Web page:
Live at 1:00 p.m. ET → Speaker Ryan's Farewell Address:

In November, video surfaced of Jonathan Gruber, a chief architect of President Obama’s health care law, admitting that “lack of transparency” and “the stupidity of the American voter … was really, really critical to getting” ObamaCare passed into law.

Given that so many of President Obama’s promises about the law turned out to be untrue – “if you like your plan, you can keep it” being a prime example – the White House immediately sought to control the damage by distancing itself from Gruber’s candid but extremely unhelpful comments.

President Obama claimed that Gruber was just “some adviser who was never on our staff,” but that was ridiculous. Gruber was paid for his work on ObamaCare, White House visitor logs show he was a regular visitor, and he even bragged about meeting with the president. In a 2006 video, Obama referred to Gruber by name as one of the “brightest minds … I have stolen ideas from liberally.” In December, Gruber testified to Congress that he “was not the ‘architect’ of” ObamaCare – but then a 2010 video was unearthed of him saying “I helped write it.”

This week, The Wall Street Journal put to rest any doubts, revealing new emails from January 2009 through March 2010 that showed Gruber “worked more closely than previously known with the White House and top federal officials to shape the law”:

The emails show frequent consultations between Mr. Gruber and top Obama administration staffers and advisers in the White House and the Department of Health and Human Services on the Affordable Care Act. They show he informed HHS about interviews with reporters and discussions with lawmakers, and he consulted with HHS about how to publicly describe his role. …

The emails show Mr. Gruber was in touch with key advisers such as Peter Orszag, who was director of the Office of Management and Budget, an arm of the White House that oversaw federal programs.

He was also in contact with Jason Furman, an economic adviser to the president, and Ezekiel Emanuel, who was then a special adviser for health policy at OMB.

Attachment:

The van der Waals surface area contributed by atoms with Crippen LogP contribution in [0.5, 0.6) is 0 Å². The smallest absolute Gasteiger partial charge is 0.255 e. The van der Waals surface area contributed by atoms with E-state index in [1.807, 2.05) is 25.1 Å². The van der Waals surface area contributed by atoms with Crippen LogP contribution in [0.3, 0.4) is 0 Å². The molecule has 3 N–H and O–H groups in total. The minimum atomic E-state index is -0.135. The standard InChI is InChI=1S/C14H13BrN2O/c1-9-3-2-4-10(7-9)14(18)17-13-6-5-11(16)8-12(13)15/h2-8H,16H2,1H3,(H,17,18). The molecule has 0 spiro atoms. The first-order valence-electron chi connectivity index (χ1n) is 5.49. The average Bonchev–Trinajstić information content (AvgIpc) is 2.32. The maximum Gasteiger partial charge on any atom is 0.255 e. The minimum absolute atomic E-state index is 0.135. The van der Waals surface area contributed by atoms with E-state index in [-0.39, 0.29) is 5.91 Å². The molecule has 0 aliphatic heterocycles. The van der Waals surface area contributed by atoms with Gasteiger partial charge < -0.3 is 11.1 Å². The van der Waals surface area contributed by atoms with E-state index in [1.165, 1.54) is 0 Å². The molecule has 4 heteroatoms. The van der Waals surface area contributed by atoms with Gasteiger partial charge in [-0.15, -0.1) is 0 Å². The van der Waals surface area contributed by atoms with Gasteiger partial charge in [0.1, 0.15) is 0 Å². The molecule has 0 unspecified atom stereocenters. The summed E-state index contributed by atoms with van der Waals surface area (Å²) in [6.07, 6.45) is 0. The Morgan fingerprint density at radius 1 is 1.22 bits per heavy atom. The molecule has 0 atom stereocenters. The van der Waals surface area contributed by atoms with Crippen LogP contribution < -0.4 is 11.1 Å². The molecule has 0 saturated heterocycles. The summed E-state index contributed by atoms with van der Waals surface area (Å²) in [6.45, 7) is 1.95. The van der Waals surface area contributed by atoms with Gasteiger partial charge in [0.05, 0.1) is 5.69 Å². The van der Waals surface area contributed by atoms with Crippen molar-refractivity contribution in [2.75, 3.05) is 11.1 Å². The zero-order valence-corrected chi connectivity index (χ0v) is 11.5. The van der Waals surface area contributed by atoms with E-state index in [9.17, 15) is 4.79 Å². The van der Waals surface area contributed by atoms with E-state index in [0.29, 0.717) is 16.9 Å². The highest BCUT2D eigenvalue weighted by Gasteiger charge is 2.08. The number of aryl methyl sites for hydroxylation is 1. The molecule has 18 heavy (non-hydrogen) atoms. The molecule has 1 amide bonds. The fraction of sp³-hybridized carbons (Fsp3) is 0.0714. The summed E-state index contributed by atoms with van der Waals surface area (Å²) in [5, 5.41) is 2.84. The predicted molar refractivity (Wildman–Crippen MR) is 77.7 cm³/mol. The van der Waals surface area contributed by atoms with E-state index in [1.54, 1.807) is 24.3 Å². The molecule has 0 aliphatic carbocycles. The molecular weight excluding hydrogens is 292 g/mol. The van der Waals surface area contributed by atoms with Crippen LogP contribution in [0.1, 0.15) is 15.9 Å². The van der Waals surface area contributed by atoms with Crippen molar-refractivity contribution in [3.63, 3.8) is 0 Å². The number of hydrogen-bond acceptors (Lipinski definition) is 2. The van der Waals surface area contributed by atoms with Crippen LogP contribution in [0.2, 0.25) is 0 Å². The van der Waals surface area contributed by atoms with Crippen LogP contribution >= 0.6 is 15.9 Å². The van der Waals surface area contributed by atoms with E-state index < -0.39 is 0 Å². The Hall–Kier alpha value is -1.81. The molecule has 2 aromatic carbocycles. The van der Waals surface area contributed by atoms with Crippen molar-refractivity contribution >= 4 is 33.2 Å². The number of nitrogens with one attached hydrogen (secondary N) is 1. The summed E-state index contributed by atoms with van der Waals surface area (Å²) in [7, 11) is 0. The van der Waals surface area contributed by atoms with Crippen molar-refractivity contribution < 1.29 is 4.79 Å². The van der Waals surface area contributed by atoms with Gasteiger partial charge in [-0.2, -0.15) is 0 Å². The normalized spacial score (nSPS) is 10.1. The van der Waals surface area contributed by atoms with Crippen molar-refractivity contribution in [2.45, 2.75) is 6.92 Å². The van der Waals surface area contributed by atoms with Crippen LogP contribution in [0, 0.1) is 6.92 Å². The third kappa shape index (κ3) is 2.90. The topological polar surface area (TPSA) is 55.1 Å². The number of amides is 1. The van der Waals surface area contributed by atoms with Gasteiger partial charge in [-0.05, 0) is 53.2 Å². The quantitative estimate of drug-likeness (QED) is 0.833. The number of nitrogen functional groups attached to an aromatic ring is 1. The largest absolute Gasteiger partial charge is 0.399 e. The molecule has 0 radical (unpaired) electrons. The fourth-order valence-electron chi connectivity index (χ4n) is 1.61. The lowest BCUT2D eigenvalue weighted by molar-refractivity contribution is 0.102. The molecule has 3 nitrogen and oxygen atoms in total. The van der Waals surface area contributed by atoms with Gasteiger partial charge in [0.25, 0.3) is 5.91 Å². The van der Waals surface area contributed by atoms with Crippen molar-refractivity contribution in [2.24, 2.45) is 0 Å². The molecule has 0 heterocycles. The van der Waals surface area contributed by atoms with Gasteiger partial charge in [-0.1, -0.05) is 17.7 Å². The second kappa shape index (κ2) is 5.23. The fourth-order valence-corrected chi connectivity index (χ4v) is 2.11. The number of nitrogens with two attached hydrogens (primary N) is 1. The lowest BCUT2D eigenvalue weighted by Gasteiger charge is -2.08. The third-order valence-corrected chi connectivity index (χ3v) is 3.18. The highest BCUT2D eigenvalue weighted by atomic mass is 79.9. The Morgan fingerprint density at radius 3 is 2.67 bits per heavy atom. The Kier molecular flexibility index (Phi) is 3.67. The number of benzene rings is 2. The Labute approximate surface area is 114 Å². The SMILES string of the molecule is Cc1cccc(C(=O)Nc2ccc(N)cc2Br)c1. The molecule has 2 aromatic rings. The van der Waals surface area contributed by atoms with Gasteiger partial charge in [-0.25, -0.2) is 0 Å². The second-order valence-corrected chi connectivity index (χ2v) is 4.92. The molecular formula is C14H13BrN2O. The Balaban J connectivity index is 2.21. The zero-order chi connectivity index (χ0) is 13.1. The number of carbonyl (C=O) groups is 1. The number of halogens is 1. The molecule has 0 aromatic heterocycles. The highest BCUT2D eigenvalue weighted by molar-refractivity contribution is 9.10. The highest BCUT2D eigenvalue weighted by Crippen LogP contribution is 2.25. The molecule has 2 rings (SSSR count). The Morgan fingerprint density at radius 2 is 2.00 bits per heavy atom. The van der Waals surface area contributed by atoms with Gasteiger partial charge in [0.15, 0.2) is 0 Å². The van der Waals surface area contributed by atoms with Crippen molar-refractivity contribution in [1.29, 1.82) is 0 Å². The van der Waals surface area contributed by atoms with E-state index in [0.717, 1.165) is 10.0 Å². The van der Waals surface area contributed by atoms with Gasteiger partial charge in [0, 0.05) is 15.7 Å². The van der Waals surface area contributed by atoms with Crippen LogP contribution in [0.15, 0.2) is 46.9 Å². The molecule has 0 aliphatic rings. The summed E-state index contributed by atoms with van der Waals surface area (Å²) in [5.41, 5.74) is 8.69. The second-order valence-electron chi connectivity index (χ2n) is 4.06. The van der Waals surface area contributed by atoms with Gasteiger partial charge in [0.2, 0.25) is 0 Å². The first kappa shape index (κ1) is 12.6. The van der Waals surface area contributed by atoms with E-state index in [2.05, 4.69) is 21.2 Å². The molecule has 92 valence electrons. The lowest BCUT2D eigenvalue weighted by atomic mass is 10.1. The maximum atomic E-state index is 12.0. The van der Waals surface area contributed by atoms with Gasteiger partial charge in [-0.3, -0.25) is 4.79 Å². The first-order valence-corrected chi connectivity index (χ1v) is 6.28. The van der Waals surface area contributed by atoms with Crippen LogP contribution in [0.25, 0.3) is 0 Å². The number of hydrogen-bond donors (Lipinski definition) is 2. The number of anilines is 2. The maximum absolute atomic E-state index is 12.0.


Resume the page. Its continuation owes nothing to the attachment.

One email indicates Mr. Gruber was invited to meet with Mr. Obama. In a July 2009 email, he wrote that Mr. Orszag had “invited me to meet with the head honcho to talk about cost control.”

“Thank you for being an integral part of getting us to this historic moment,” according to Sept. 9, 2009 email to Mr. Gruber from Jeanne Lambrew, a top Obama administration health adviser who worked at HHS and the White House. In a November 2009 email, she called Mr. Gruber “our hero.”

In an August 2009 email, Lawrence Summers—then a top economic adviser in the administration—emailed Mr. Gruber and asked “if you were POTUS, what would u do now?” Mr. Gruber responded that Mr. Obama should hold out for enough money to do universal coverage. …

In a Jan. 14, 2010 email, Mr. Furman emailed that “we got a deal with labor. Keep that very close hold.” Unions had been opposing the health law but rallied to support it. …

In a Sept. 23, 2009, email, Mr. Gruber emailed Ms. Lambrew saying “pharma is going to be a huge winner from this bill—maybe $15 billion/year in incremental revenue. Any way to go after them harder for financing?”

There was also a May 2009 email in which Gruber estimated there would be “3.6 million losers” who would be “largely young and healthy” but still forced into the insurance market under ObamaCare, costing them billions of dollars.

Did the White House lie about Mr. Gruber’s involvement?MSNBC’s Joe Scarborough asked in reaction to these emails. 

It certainly appears they did,” his co-host Mika Brzezinski replied, as panelists Harold Ford and Howard Dean, both Democrats, sheepishly joked that the White House was “not fully forthcoming.”

If the Obama administration was so deceptive about the extent of Gruber’s involvement – which was merely a political problem – how can it be trusted to tell the truth about more serious issues? After all, the missing, secret, or withheld emails of former IRS official Lois Lerner, former Attorney General Eric Holder, former Secretary of State Hillary Clinton, and other administration officials involve potentially criminal behavior.